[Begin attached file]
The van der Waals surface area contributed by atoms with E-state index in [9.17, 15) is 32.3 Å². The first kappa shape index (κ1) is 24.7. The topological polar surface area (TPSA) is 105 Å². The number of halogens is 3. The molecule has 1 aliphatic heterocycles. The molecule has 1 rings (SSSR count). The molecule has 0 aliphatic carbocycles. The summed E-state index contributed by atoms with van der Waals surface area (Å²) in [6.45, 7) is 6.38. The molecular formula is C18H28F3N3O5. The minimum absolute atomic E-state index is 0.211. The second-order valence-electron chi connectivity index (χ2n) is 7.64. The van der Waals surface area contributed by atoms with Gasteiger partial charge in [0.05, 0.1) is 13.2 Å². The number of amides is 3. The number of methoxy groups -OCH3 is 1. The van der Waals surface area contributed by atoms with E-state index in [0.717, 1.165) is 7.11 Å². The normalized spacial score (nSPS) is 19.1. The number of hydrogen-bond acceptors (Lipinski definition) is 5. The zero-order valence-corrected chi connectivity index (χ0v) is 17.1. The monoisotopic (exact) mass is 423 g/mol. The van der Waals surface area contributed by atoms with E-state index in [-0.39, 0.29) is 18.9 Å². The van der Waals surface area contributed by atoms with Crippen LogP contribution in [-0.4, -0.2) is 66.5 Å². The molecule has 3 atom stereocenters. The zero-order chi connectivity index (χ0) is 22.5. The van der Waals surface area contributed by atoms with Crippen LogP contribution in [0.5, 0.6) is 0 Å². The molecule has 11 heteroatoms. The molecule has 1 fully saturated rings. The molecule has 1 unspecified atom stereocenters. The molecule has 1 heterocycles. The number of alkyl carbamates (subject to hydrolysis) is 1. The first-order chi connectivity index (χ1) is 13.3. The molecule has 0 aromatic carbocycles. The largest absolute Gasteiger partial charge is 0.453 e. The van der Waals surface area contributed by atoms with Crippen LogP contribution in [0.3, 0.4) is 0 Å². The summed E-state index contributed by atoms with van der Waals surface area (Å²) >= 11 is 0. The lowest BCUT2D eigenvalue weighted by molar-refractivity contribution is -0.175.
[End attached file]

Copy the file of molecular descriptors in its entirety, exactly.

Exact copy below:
The van der Waals surface area contributed by atoms with E-state index in [9.17, 15) is 32.3 Å². The first kappa shape index (κ1) is 24.7. The topological polar surface area (TPSA) is 105 Å². The number of halogens is 3. The molecule has 1 aliphatic heterocycles. The molecule has 1 rings (SSSR count). The molecule has 0 aliphatic carbocycles. The summed E-state index contributed by atoms with van der Waals surface area (Å²) in [6.45, 7) is 6.38. The molecular formula is C18H28F3N3O5. The minimum absolute atomic E-state index is 0.211. The second-order valence-electron chi connectivity index (χ2n) is 7.64. The van der Waals surface area contributed by atoms with Gasteiger partial charge in [0.05, 0.1) is 13.2 Å². The number of amides is 3. The number of methoxy groups -OCH3 is 1. The van der Waals surface area contributed by atoms with E-state index in [0.717, 1.165) is 7.11 Å². The normalized spacial score (nSPS) is 19.1. The number of hydrogen-bond acceptors (Lipinski definition) is 5. The zero-order valence-corrected chi connectivity index (χ0v) is 17.1. The monoisotopic (exact) mass is 423 g/mol. The van der Waals surface area contributed by atoms with E-state index in [-0.39, 0.29) is 18.9 Å². The van der Waals surface area contributed by atoms with Crippen LogP contribution in [-0.4, -0.2) is 66.5 Å². The molecule has 3 atom stereocenters. The zero-order chi connectivity index (χ0) is 22.5. The van der Waals surface area contributed by atoms with Crippen LogP contribution in [0.5, 0.6) is 0 Å². The molecule has 11 heteroatoms. The molecule has 1 fully saturated rings. The molecule has 1 unspecified atom stereocenters. The molecule has 1 heterocycles. The number of alkyl carbamates (subject to hydrolysis) is 1. The first-order chi connectivity index (χ1) is 13.3. The molecule has 0 aromatic carbocycles. The largest absolute Gasteiger partial charge is 0.453 e. The van der Waals surface area contributed by atoms with Crippen LogP contribution in [0.3, 0.4) is 0 Å². The summed E-state index contributed by atoms with van der Waals surface area (Å²) >= 11 is 0. The lowest BCUT2D eigenvalue weighted by molar-refractivity contribution is -0.175.